Some key service providers were looted or destroyed before May. The Pibor office of one of the few national Murle NGOs, SALT, was looted by soldiers in February. “We were told not to return,” one man associated with the organization said. As well as taking diesel and computers belonging to the organization, soldiers also broke windows, doors, cupboards and destroyed books apparently for no reason but to render them unusable.

Two witnesses told Human Rights Watch that they saw soldiers looting Kandakoro school in Pibor in April. Pibor’s separate girls and boys primary schools were looted in May. Witnesses describe wanton destruction of books and cupboards as well as theft of chairs and tables. A staff member from an international agency said that schools in Gumuruk and Boma were being used as barracks. [90] A school in the Labrab area was reportedly also destroyed by soldiers.

Looting of Market, Churches

Five Murle told Human Rights Watch that Pibor market was looted during the mid-May looting. The local government official’s report said that items were stolen from the main market on May 16 and that seven shops were burned by soldiers in the market on May 21. Two Murle businessmen told Human Rights Watch that they or their workers had witnessed SPLA soldiers taking their grinding machines during the May looting. [91]

A member of the Presbyterian church in Pibor described witnessing soldiers taking all of the property of the church, from priests’ gowns to building materials like iron sheeting, nails and cement to seeds for community distribution. The Africa Inland Church was also looted in mid-May.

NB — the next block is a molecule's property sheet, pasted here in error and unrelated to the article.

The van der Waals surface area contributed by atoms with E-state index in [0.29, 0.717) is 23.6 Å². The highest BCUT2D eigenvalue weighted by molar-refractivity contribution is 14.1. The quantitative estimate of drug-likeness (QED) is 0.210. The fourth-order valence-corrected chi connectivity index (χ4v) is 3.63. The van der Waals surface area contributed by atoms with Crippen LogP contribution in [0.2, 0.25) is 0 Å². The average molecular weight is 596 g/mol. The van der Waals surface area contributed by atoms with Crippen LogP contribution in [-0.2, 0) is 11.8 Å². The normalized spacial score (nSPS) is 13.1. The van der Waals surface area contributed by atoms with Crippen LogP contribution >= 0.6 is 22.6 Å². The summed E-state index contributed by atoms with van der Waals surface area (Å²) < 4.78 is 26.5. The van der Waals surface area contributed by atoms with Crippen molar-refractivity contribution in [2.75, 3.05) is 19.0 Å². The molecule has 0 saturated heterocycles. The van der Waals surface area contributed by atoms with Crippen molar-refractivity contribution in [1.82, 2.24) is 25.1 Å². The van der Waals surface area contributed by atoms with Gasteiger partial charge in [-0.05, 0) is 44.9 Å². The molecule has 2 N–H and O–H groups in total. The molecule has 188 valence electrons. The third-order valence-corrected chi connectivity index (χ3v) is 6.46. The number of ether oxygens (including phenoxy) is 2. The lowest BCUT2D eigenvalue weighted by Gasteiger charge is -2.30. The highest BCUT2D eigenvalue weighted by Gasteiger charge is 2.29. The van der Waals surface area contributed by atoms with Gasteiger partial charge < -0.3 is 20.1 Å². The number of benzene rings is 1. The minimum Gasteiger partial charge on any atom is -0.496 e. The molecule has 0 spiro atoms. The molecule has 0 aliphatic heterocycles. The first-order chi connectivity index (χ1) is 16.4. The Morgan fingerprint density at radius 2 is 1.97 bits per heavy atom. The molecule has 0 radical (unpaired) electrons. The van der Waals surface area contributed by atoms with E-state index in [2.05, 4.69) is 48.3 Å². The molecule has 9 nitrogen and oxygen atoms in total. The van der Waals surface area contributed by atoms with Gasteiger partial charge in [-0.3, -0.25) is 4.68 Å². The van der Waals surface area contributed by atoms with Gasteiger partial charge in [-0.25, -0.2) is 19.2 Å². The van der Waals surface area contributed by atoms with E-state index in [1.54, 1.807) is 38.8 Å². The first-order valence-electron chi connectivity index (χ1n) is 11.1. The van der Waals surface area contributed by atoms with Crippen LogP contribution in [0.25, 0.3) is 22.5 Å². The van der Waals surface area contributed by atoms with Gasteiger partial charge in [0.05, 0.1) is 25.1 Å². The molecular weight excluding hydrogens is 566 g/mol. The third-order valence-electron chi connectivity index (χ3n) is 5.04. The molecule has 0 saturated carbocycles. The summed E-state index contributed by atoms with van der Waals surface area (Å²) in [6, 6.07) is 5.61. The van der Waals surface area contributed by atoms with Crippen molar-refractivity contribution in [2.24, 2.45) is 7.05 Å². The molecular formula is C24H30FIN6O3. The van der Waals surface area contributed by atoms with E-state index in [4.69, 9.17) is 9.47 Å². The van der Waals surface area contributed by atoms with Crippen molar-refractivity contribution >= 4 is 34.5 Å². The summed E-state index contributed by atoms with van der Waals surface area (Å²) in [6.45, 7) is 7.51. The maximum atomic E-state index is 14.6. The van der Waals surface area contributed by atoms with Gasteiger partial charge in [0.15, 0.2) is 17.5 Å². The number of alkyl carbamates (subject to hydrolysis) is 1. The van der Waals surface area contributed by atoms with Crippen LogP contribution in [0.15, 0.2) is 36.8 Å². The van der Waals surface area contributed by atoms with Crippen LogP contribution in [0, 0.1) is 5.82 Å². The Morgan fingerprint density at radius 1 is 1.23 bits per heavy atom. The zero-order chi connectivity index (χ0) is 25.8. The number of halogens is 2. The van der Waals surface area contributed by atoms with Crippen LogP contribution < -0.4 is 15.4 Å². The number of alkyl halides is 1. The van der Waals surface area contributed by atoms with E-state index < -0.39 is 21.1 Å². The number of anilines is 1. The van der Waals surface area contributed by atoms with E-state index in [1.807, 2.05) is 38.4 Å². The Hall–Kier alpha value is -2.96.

Boma Town

During the capture of Boma town by SSDM/A rebels on May 8 and the subsequent recapture by the SPLA on May 18, soldiers destroyed and looted homes and other civilian property. Key education and health facilities were utterly destroyed. The Merlin hospital, at the time the only facility with in-house surgical capacity in Pibor county and served over 95,000, was “totally destroyed.” [92] Other agencies’ compounds were also destroyed including the compound belonging to ACROSS, a Christian aid and development agency. [93] Around 600 metric tons of food was stolen from a large WFP storage tent. This food had been pre-positioned to serve more than 23,000 people, including school children through school feeding programs.

While the extent of looting by rebel forces is not clear, evidence suggests the majority was by SPLA. Human Rights Watch spoke with three international agencies that had staff in Boma town during most of the SSDM/A occupation. They reported that while SSDM/A fighters did steal many items in Boma, including communication equipment, looting was not extensive. It is unlikely that the rebels would have been able to carry all of the many tons of stolen property into the bush.  

An old man who managed to get a lift out of the town on an SPLA truck said he traveled together with fridges, beds, and computers taken from Boma town and that he saw parts of Boma burning from hills nearby after the SPLA had retaken the town. A staff member from an international agency, who visited Boma soon after the attack and some 10 days after the SSDM/A forces left the town, said that the ash on the burned houses was still fresh suggesting recent burning by SPLA soldiers. A member of an aid agency told Human Rights Watch that SPLA commanders had told him that the huts had been burned by soldiers traumatized by SPLA casualties during their fight to recapture the town.

III. Government and UN Responses to Abuses by
SPLA and Inter-ethnic Conflict

Government Response to Abuses by Soldiers

At least four investigations into abuses by soldiers in Pibor county have been instigated by South Sudan’s government. The SPLA has announced three SPLA arrests for human rights abuses but none of the findings of these investigations has been made public, and to Human Rights Watch’s knowledge the government has not taken steps to compensate residents for homes burned by soldiers or the deaths of family members during the violence.